The Maryland House of Delegates approved a bill that would make medical marijuana legally available through academic medical research centers in a 108-28 vote. The bill would allow marijuana to be distributed through academic research centers by doctors and nurses. Similar measures have failed in previous years, but this year Gov. Martin O’Malley dropped his opposition and backed the proposal.
The O’Malley administration supports medical marijuana legislation, according to Health Secretary Joshua Sharfstein, but reserves the right to suspend the program if federal charges are filed against state employees who participate in the distribution of the drug.
Currently, 18 other states and the District of Columbia allows for the use of marijuana for medical purposes. The bill’s sponsor, Del. Dan Morhaim, a physician and a Baltimore Democrat, has described Maryland’s potential program as the tightest and most controlled of any in the country.
“It may take several years for a program to get up and running, and federal policy presents a substantial obstacle to a law like this one ever being fully implemented,” said Dan Riffle, deputy director of government relations for the Marijuana Policy Project, in a statement. “Still, this bill gives us hope that patients could have safe, reliable access through programs that bear the imprimatur of some of the country’s most respected medical institutions.”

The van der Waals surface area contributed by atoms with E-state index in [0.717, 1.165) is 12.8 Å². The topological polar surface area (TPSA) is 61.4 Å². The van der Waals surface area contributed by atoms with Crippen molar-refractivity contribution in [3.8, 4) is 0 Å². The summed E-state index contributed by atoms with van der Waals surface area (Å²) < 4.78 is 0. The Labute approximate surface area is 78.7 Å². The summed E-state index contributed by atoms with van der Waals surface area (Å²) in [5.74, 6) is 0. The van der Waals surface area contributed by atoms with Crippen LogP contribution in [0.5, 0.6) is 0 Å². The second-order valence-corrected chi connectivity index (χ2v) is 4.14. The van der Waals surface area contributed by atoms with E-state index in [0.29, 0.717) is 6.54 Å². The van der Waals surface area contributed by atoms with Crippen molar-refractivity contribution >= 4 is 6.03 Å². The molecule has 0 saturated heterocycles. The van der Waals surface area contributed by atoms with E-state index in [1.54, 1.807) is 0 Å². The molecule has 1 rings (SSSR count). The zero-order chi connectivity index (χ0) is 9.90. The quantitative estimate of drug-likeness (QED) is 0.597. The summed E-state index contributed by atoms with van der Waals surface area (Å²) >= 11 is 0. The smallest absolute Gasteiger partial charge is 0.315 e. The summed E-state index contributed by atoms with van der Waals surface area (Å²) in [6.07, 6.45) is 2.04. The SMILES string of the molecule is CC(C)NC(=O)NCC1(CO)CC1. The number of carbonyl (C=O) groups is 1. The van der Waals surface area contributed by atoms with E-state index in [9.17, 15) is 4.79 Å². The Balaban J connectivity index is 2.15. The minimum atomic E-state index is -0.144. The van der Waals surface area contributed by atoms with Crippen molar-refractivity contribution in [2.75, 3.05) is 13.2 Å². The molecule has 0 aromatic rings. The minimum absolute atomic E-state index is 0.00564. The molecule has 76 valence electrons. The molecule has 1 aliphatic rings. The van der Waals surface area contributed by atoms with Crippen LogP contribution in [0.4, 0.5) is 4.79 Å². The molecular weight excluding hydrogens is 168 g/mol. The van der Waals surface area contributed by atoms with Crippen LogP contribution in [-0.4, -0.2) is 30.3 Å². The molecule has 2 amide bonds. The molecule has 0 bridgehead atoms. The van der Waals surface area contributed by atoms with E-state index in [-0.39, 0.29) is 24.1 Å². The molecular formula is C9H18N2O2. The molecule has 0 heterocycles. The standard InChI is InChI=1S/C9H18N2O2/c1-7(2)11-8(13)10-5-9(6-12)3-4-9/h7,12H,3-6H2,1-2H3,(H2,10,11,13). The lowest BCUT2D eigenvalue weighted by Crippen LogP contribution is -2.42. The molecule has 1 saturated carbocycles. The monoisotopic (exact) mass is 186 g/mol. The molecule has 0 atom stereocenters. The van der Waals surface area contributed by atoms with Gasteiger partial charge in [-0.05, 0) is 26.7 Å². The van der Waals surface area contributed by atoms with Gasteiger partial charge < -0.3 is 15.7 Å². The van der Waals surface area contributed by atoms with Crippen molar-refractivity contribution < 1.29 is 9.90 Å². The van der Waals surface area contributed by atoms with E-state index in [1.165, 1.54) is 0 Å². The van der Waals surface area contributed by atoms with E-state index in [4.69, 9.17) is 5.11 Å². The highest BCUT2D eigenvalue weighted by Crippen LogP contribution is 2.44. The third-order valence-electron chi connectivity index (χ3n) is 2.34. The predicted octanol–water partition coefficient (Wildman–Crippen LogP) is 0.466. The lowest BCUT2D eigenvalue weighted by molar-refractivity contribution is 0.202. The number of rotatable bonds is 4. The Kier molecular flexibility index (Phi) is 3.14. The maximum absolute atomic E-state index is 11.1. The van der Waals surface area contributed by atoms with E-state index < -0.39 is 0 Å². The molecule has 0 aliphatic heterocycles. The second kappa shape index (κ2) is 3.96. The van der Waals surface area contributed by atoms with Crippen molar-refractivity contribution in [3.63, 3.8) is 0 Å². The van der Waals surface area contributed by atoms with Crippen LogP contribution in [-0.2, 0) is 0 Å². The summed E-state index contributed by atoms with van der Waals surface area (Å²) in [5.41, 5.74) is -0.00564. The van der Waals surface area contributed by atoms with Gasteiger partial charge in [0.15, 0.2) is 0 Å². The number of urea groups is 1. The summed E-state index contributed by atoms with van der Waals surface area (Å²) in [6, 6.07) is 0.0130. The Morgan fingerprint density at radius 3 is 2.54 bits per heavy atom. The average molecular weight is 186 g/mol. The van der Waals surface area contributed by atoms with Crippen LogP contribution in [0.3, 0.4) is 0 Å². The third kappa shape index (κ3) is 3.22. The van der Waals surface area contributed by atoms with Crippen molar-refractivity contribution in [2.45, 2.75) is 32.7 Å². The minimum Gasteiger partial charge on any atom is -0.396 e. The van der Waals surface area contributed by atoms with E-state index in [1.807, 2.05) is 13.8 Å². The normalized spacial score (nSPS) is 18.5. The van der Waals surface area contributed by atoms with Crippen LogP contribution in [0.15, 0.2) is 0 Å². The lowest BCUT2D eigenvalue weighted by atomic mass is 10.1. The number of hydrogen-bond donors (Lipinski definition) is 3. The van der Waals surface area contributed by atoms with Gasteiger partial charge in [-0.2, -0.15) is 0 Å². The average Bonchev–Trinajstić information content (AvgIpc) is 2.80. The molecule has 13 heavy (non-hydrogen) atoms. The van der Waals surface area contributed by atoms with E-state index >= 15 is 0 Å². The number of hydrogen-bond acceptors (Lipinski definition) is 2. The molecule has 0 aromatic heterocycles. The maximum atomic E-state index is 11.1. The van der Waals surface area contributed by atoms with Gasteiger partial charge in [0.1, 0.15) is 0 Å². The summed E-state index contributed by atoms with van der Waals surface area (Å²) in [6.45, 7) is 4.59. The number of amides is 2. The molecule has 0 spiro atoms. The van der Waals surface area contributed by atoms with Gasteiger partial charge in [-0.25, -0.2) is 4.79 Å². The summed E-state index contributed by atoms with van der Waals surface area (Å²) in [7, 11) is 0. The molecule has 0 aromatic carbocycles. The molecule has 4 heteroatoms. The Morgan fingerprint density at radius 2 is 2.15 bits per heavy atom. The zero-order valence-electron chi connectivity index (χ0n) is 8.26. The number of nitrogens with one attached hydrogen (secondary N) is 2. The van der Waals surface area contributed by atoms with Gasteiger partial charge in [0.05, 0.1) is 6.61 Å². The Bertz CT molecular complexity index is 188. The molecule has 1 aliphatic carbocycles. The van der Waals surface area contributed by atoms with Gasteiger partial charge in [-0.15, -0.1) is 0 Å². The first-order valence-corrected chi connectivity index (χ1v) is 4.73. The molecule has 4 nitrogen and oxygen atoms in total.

The bill’s passage in the House comes a week after the Senate approved a separate measure that would decriminalize possession of small amounts of pot. The House has not yet voted on the decriminalization bill.
A third marijuana bill that would outright legalize the drug, regulate it and tax it like alcohol has not yet received a vote in committee. Two weeks remain in the General Assembly’s 90-day legislative session.
“People who use medical marijuana to treat illnesses like cancer and multiple sclerosis shouldn’t have to resort to the illicit market to obtain doctor-recommended medicine,” Dan Riffle